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4 things we learned from the Giants’ 14-7 win over the Washington Commanders

The bleeding has been stanched...for now

NFL: Washington Commanders at New York Giants Vincent Carchietta-USA TODAY Sports

The New York Giants have had to run the gauntlet of the NFL’s best teams thus far in 2023, having faced the league’s three best offenses and five of the top eight already, plus three of the top six defenses. It hasn’t been pretty to watch. Sunday brought an opponent that was more of a fair fight to MetLife Stadium, the Washington Commanders. Would this be the beginning of a Big Blue renaissance and improbable push for a playoff spot, or would it be the same old, same old?

The Giants’ defense dominated the first half, and the Commanders’ defense ruled in the second half. Both teams made mistakes. In the end, the Giants were left standing (barely), 14-7. Here are some reasons why.

The Giants’ pass rush lives

This game was won by the defense and specifically the defensive line. The Giants’ pass rush, which had mostly been missing in action, came alive today. Kayvon Thibodeaux has quickly become the Commanders’ daddy. He was credited with 1.5 sacks today, continually exerted pressure, and should have had a pick-6 interception. On the inside, Dexter Lawrence had his way with ex-teammate Nick Gates and had two sacks. Most notably, Leonard Williams turned in his best game of the season, with a sack, numerous other pressures, and the Giants’ first blocked field goal attempt in 99 games and six years. Micah McFadden shared a sack, as did Jason Pinnock, on blitzes.

Wink Martindale brought the house this game after playing it more conservatively the previous two weeks against more dangerous offenses. Sam Howell was affected by all the pressure, though he stood in gamely all day and almost brought Washington back from a 14-0 first-half deficit. The Giants’ 6-sack day exceeded their season total going into the game.

Jalin Hyatt is officially a threat

We’ve been seeing it in bits and pieces this season, but today was Hyatt’s coming out game. He had only two catches in five targets, but they were for 42 and 33 yards. He almost had a third on what would have been a miraculous falling-to-the-ground effort with one free arm in the end zone.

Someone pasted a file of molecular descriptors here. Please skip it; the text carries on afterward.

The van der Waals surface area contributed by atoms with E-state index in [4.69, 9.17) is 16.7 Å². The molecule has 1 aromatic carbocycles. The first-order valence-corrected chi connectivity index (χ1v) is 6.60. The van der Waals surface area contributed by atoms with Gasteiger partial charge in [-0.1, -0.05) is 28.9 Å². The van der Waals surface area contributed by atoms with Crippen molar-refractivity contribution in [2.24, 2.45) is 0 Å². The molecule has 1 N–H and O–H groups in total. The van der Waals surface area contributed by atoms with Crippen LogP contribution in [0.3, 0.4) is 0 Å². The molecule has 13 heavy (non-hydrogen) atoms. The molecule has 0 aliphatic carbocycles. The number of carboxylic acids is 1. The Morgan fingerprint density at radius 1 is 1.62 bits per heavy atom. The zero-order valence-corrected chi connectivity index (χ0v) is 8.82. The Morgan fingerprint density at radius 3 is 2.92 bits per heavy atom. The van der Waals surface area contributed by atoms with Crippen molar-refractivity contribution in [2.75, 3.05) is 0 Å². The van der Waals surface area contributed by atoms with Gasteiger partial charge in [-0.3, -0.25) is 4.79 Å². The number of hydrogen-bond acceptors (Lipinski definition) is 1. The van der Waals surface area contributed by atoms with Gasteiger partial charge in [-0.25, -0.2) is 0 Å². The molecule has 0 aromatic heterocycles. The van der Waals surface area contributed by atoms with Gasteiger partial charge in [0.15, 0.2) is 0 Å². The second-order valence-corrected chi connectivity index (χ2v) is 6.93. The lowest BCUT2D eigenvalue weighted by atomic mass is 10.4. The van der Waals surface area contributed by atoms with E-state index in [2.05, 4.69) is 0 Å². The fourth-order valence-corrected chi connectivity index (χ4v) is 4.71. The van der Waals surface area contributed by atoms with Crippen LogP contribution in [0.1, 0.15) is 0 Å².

Hyatt is showing that he can get open against NFL cornerbacks. He’s also shown that he can catch contested balls. If the Giants’ offensive line can start to give their quarterbacks good protection on a more consistent basis, he is going to be a problem for opposing defenses. Hyatt looks like a third-round bargain.

Darren Waller is now officially a Giant

Joe Schoen’s biggest off-season acquisition, tight end Darren Waller, has had a mostly quiet start as a Giant. Last week he had a chance to make a big impact at the end of the game, but only one of two consecutive pass interference penalties was called.

This week the real Darren Waller finally arrived. Waller broke the Giants’ 220-minute touchdown drought on a seam route and a beautiful pass from Tyrod Taylor in the second quarter. It was the Giants’ first first-half TD of the season and their first Met Life TD of the season in their third home game.

That was just the cherry on top for Waller, though. All told, he caught 7 of the 8 passes that came his way for 98 yards. This was the type of performance we thought would be the norm. Let’s not get too excited, but it is the type of thing the Giants need to do more.

Bad teams make bad mistakes at bad times

The 2023 Giants are not yet a good team. They won today, but they took a game that they were leading, and dominating, 14-0 in the first half, and almost blew it. A series of awful mistakes put the Commanders in a position to tie or win the game in the final minute. Give Washington credit - their formidable pass rush got going in the second half and made life difficult for the Giants’ patchwork offensive line, and Howell is a tough customer who hung in there. Still, this could have been an easy win were it not for:

  • A missed 42-yard field goal by Graham Gano in the first quarter. Gano was on the injury report list this week. (What Giants weren’t?) He is reported to have a left knee injury. Perhaps we can give him a pass given his usual reliability. Still, a 17-0 lead at the half would have made things easier.
  • A muffed punt by Sterling Shepard after the Commanders’ first drive of the third quarter was stopped cold by the defense. We can’t blame Shep. He was only in there because Eric Gray, who fumbled his first punt (but without the Giants losing possession), had left the game with a (cough-cough) “calf injury.” Whether that injury was caused by Brian Daboll kicking him in the calf when he got to the sideline was not reported. Meanwhile, could-be Giant Jamison Crowder effortlessly caught and returned punts for the Commanders. At some point, this is going to cost the Giants a game. This play turned the momentum of the game (if there is such a thing). Washington scored to cut the lead to 14-7, and the rest of the game was nail-biting. By the game’s end, the crowd was cheering for fair catches and touchbacks.
  • Kayvon Thibodeaux dropped a sure interception and pick-six with no one around him. He’s a defensive lineman, and he otherwise was an impact player all day, so I can’t blame him too much. Still, these types of mistakes are how bad teams remain bad.
  • Saquon Barkley, who hardly ever fumbles, had the ball stripped out of his hands when the Giants were in the red zone and turned the ball over to Washington at their 8-yard line when the Giants were about to take a 10- or 14-point lead with under eight minutes to go.

This was a game the Giants were in position to win easily. They made it a every Giants-Washington game seems to be. In the end, a win is a win. One game into my predicted playoff run, they are still alive. Nine days from the trade deadline, they may still be sellers.